While this is not justification to not hold Mr. Netanyahu responsible for possible legal malfeasance, Micha Odenheimer finds the prime minister guilty before trial because some of his appointees have taken a stand against him (“Netanyahu Blames Everyone but Himself,” Nov. 29). And, in his defense, Netanyahu has made the charge that this is coming from his leftist opponents. Besides, of the three charges brought against him, none reach the level of a major infraction, and for which any leader can be accused.
C.P. Lefkowitz, Rancho Palos Verdes

The Sadness of Losing Parents
Monica Osborne’s first-person essay (“The Great Lie,” Nov. 15) was shot with an arrow whose emotional poignancy was unwaveringly accurate and forever spot-on.

My father died in January 2002 and my mother in January 2018, events that give credence, and ironically life, to the maxim that “not only do things not get easier, but, in fact, they get infinitely harder.”

I diligently and fervently followed all the time-honed and venerated Jewish traditions of dealing with grief: I sat shivah for the full seven days, lived a stoic and austere existence for the next 30 days, and recited Kaddish three times a day for a whole year.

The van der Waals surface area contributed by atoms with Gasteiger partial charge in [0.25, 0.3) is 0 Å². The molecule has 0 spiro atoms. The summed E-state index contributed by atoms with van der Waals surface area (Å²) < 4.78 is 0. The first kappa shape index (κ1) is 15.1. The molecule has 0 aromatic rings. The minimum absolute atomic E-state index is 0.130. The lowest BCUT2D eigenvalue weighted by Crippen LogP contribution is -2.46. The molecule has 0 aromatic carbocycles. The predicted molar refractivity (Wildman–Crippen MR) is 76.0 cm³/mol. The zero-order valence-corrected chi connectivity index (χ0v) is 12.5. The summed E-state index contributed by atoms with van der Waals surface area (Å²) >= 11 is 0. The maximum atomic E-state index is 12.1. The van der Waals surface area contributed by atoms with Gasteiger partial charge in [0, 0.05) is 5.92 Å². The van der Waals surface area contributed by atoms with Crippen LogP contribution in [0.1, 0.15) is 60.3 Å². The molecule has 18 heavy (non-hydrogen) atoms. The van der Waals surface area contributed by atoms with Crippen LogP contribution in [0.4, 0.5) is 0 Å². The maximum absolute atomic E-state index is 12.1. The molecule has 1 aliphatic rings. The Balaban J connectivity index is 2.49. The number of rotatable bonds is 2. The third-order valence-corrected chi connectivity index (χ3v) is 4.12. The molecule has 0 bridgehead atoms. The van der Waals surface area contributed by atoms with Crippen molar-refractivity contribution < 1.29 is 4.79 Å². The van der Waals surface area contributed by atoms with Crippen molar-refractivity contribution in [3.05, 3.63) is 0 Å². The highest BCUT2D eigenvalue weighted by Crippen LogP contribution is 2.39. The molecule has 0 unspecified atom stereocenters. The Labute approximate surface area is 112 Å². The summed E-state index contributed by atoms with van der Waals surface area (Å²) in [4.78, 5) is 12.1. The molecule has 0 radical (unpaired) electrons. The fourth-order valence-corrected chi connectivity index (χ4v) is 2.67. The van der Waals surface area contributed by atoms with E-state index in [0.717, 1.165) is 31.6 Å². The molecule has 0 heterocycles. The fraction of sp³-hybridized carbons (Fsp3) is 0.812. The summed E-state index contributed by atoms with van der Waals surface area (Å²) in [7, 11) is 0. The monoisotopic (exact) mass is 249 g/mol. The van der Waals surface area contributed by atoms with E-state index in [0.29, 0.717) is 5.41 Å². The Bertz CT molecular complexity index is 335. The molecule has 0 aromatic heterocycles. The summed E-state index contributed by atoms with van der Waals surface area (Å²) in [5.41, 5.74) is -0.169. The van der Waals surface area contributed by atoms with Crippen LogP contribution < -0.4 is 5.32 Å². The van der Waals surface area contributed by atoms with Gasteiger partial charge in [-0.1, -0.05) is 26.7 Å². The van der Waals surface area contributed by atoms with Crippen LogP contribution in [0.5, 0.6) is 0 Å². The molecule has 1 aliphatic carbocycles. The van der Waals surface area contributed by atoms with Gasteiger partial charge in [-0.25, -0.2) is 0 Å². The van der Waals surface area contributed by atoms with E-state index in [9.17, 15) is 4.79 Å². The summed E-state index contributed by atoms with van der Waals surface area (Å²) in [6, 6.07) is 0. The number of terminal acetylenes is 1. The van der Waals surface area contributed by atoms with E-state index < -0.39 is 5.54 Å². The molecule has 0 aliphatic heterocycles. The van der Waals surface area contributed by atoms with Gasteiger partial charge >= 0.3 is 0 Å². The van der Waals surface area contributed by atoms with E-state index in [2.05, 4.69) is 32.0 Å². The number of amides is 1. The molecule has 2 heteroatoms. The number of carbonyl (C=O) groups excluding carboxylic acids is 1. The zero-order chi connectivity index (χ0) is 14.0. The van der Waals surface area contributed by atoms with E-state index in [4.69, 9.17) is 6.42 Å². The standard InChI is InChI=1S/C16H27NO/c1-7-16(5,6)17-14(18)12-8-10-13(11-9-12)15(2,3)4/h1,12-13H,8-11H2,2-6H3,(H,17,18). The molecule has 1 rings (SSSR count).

Today, however, 17 years and 23 months after their respective demises, I am still saddled with intermittent bouts of grief that manifest without warning. An errant voice, a kind word, a Broadway smile or a cliched hello can set off a train of memories. 

I have read more books on grief and dying than I knew ever existed, and filled journals with my pain-wracked musings and ruminations.

I threw myself into work, heading into the sunrise (rather than the sunset). I was a lark at night and an owl during the day, and in-between, I just was.

When your parents die, the forces that gave you metaphorical and literal life, the hearts that cosseted you during periods of searing pain, and the heads that seemed the repository of answers to all of life’s problems, are reached for, grasped at, but, of course, are never again encountered.

I wish I had sagacious words of sanguinity to pile high on Osborne’s plate of life, but my finite limitations have foraged around in a box whose contents are, ultimately, more pungent than saccharine.

But, in all these troughs and valleys of despair, your father still lives in the meaning with which you live and conduct your life.

Practice tikkum olam; knock on the door of an elderly neighbor whose life may be lived under a sword of Damocles; forgive what is minor and remember what is immortal; talk when you want to scream and whisper when you want to talk; and most of all, never stop speaking to your father, because while he may not answer, I can guarantee you that he is listening.
Marc Rogers, North Hollywood


Now it’s your turn! Don’t be shy, submit your letter to the editor! Letters should be no more than 200 words and must include a valid name and city. The Journal reserves the right to edit all letters.
letters@jewishjournal.com.